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Used Drill Press - What to watch out for?

Discussion in 'The Hokey Ass Message Board' started by SlowLearner, Jan 21, 2005.

  1. I've got the chance to pick up a big old "Beaver" (stop laughing) drill press. Looks forty years old if it's a day. It's an old Canadian brand (surprise), the factory was owned by Rockwell. Anyway, it looks like a floor model, with a shortened (bench) shaft (approx 5" dia). Any ideas what I should check to see if it's shot or still OK? Shaft runout? What's acceptable? Any ideas on rebuilding if necessary?
    Thanks, Keith
  2. leadsled01
    Joined: Nov 19, 2004
    Posts: 1,123


    Check the bearings , roller or cup style. If it does have cup style I think Timken Bearing Co. will have replacements so you can install roller bearings.
  3. dixiedog
    Joined: Mar 20, 2002
    Posts: 1,204


    I am no expert on drill presses but I would look at the:

    condition of the chuck i.e. rounded off jaws, worn teeth for the key

    slop in the chuck shaft - might need to be rebushed

    motor condition and how easy it would be to change if bad

    table to riser tube mount area worn or rusty

    pulley guard on it? or can one be fitted?

    is the table perpendicular to the chuck shaft - use a square to check.

    just my .02 - good luck, I love old equipment built to last.
  4. noboD
    Joined: Jan 29, 2004
    Posts: 7,827


    I like old drill presses better then the new ones. They're were built stronger, better bearings etc. Make sure it runs slow enough for steel and big drill bits, maybe 50-100 rpm. Most of the cheap new ones only go down to 300-500 rpms, way to fast. I bought an old WWII drill press, table had a million holes in it. Bolted on a new plate, painted it and use it every day.And by all means , put a foot switch on it and get a good drillpress vise. Nothing worse then getting a drill stuck and can't let go to turn it off. Good luck

  5. Beavers are a good OLD machine.Some have had a HARD life.
    Check the condition of the bearings.

    Check the condition of the chuck,probably a Jacobs,they can be rebuilt or replaced.
    Look for tapered wear in the drill chuck jaws and wobble when it rotates.

    Depending on the model the chuck will mount on a Morse taper.Take the chuck off and check the condition of the taper in the quill.If it's beat up,you'll have problems holding larger drills.
    Joined: Jan 13, 2004
    Posts: 2,760


    I check my beavers for about the same stuff, my buddy Chuck only has 2 jaws though. Yep if the teeth aren't rounded over and they have a foot switch you can be assured they will provide hrs. of turning ,drilling and screwing.
  7. plmczy
    Joined: Aug 3, 2001
    Posts: 2,408


    Yeah I hate working with sloppy beavers, I likem tight and straight [​IMG] [​IMG]. Seriously, I don't mean to hijack the post but how do you equip a drill press with a foot switch if it didn't have one originally? later shawn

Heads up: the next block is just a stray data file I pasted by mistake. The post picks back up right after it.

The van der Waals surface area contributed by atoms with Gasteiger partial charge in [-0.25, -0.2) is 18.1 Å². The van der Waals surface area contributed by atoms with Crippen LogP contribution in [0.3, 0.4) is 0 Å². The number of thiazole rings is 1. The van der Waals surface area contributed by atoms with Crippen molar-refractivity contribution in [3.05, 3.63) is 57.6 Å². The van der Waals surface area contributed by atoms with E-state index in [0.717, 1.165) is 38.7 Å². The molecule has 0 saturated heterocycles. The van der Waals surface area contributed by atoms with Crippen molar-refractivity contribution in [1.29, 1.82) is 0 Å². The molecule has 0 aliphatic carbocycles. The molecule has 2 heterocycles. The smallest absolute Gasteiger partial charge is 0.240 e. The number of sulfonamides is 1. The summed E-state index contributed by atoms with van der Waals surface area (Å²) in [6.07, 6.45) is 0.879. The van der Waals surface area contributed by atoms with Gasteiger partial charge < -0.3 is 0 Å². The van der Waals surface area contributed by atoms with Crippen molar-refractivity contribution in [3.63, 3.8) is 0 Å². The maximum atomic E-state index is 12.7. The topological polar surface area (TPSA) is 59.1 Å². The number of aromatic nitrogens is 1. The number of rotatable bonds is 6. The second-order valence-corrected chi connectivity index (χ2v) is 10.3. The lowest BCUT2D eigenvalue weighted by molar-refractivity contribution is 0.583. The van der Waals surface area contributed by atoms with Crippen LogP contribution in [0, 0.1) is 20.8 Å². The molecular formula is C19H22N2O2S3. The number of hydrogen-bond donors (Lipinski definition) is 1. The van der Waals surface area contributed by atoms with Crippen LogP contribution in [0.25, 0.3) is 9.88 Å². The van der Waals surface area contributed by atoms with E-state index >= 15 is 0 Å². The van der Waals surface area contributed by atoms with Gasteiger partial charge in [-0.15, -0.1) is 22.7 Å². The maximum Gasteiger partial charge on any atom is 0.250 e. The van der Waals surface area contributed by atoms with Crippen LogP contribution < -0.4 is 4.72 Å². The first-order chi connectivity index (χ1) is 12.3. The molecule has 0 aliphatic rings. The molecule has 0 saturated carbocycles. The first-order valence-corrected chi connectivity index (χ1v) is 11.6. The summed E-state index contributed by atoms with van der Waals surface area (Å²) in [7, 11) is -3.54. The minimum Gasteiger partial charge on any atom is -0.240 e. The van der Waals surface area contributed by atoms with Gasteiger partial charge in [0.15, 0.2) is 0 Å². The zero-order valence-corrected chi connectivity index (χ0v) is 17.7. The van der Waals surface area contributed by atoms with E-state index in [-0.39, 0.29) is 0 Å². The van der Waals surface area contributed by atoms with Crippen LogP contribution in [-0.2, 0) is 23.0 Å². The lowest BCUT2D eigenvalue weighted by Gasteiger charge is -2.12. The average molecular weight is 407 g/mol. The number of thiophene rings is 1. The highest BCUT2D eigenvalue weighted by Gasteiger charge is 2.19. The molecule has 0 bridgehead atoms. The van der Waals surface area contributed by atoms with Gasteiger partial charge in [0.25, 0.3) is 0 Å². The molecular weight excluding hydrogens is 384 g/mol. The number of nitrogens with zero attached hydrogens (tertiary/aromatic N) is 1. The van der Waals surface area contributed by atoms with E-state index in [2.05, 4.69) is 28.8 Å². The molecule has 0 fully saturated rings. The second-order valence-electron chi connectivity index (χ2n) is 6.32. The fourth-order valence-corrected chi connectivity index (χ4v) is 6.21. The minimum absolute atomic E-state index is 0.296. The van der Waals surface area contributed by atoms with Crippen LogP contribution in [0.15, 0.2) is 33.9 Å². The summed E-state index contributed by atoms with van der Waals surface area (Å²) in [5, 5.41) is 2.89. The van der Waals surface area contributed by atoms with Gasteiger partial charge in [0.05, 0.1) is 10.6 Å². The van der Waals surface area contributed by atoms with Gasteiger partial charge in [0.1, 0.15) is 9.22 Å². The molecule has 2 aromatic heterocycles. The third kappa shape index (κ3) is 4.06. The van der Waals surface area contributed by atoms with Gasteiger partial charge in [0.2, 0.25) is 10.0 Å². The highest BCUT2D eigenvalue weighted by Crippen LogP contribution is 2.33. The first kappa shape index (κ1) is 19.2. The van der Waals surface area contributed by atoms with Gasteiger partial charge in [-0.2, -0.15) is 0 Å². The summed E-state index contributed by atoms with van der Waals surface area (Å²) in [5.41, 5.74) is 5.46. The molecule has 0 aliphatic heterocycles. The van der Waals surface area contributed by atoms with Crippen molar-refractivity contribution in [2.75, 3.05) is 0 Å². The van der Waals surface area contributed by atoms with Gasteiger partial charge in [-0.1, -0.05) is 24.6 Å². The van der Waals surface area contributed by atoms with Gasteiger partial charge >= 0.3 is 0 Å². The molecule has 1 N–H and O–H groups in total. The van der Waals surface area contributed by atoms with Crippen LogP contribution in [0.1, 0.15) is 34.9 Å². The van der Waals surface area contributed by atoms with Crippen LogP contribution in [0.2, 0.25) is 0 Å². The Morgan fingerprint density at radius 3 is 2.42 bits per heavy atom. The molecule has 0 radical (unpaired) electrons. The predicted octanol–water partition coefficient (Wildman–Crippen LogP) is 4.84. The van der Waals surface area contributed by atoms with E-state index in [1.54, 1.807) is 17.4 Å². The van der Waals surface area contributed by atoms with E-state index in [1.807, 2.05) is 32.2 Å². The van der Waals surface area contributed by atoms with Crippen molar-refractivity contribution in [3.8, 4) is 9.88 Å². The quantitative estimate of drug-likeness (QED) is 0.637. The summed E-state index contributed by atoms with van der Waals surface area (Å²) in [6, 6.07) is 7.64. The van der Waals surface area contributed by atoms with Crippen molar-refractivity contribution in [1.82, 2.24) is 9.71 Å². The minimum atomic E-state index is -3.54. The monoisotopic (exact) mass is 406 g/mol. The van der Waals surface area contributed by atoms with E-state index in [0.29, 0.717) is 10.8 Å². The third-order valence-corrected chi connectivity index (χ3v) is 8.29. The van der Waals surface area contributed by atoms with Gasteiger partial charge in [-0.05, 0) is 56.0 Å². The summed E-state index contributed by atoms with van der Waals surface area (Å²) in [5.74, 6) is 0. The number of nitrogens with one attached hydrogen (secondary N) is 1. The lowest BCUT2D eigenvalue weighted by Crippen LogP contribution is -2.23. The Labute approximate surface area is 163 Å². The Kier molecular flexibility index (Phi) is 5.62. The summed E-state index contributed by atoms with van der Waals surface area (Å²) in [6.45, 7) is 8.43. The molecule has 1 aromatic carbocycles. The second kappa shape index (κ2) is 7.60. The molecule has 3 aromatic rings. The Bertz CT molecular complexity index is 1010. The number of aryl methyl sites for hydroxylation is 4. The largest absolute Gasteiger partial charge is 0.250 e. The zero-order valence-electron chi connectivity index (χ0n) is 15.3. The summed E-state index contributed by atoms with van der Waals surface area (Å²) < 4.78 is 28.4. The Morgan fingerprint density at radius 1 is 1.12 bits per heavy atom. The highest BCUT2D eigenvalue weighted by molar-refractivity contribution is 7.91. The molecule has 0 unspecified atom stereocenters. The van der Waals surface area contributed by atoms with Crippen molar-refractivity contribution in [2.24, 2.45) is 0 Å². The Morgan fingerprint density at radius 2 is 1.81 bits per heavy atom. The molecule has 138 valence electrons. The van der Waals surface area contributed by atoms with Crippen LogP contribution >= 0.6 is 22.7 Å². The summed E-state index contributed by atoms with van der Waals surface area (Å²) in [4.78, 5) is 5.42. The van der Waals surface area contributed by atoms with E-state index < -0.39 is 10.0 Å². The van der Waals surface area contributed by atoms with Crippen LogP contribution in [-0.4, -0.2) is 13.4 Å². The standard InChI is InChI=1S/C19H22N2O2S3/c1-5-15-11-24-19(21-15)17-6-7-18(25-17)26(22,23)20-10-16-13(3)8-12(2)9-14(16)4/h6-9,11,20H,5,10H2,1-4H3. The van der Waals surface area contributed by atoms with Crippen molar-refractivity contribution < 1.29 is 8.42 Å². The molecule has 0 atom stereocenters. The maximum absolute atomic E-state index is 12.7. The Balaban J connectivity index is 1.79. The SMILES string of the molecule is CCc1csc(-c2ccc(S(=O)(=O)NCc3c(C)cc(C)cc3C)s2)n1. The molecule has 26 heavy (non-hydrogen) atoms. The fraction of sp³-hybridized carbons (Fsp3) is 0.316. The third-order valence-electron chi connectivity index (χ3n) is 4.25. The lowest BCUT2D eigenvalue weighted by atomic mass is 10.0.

8. noboD
    Joined: Jan 29, 2004
    Posts: 7,827


    Eliminate the normal switch, bug the one color {white}wires together. Then take another 2 wire cord and connect to the remaining wires from switch {Black to white- Black to Black}. The footswitch gets connected to the other end and completes the circuit {black and white to switch}. Sorry I can't draw something. IMO, a drill press and belt sander should never be run without a foot switch. I've gotten stuff stuck, trying to hang on and shut the switch off with my forehead. F that. BTW, ever hear of someone getting their ponytail rapped around a drill press spindle?
  9. plmczy
    Joined: Aug 3, 2001
    Posts: 2,408


    Thanks for the help. Any particular place to pick up a foot switch? I agree with your point of view. later shawn
  10. [ QUOTE ]
    Thanks for the help. Any particular place to pick up a foot switch?

    [/ QUOTE ]

    your wife's sewing machine
  11. InPrimer
    Joined: Mar 10, 2003
    Posts: 778


    ok its Fri night and hope you can use a laugh....
  12. jusjunk
    Joined: Dec 3, 2004
    Posts: 3,138

    from Michigan

    Check the quill you know what is dont you? Its the part of the drill perss that moves up and down. They get worn and loose specially if they came from a shop where they used em for production. They will be worn in the area they used for drilling depth. I have an old clausing variable speed I got from work and its a great press but its worn . I still use it a lot.
  13. Thanks for the tips guys. So, if the quill is worn, is that the kiss of death, or can I just adjust the height (depth) to find another (better) spot on the quill?
  14. Some of the better(older) machines have an adjustment,
    at the bottom of the head to take up slop in the quill.

    So if it's a little sloppy in the head,you should be able to adjust it.
    This is different than the spindle bearings being loose.

    And don't forget to turn it on.
    I got my drill press at an auction for a decent price.
    Anyone who was interested turned it on during inspection,and it sounded like **** !
    I figured that aligning the motor correctly would solve the problem.
    Runs great now. [​IMG]

    Same thing on my table saw,spindle bearing were TOAST.
    Got it cheap,spent less than $40 on bearings,and a few hours of tuning and adjusting.
    It runs perfectly now.
  15. Thanks Unk, I'll check that out. Trying to convince my wife this is a good birthday opposed to a sweater or something. Maybe I'll have to break out the flowers. [​IMG]

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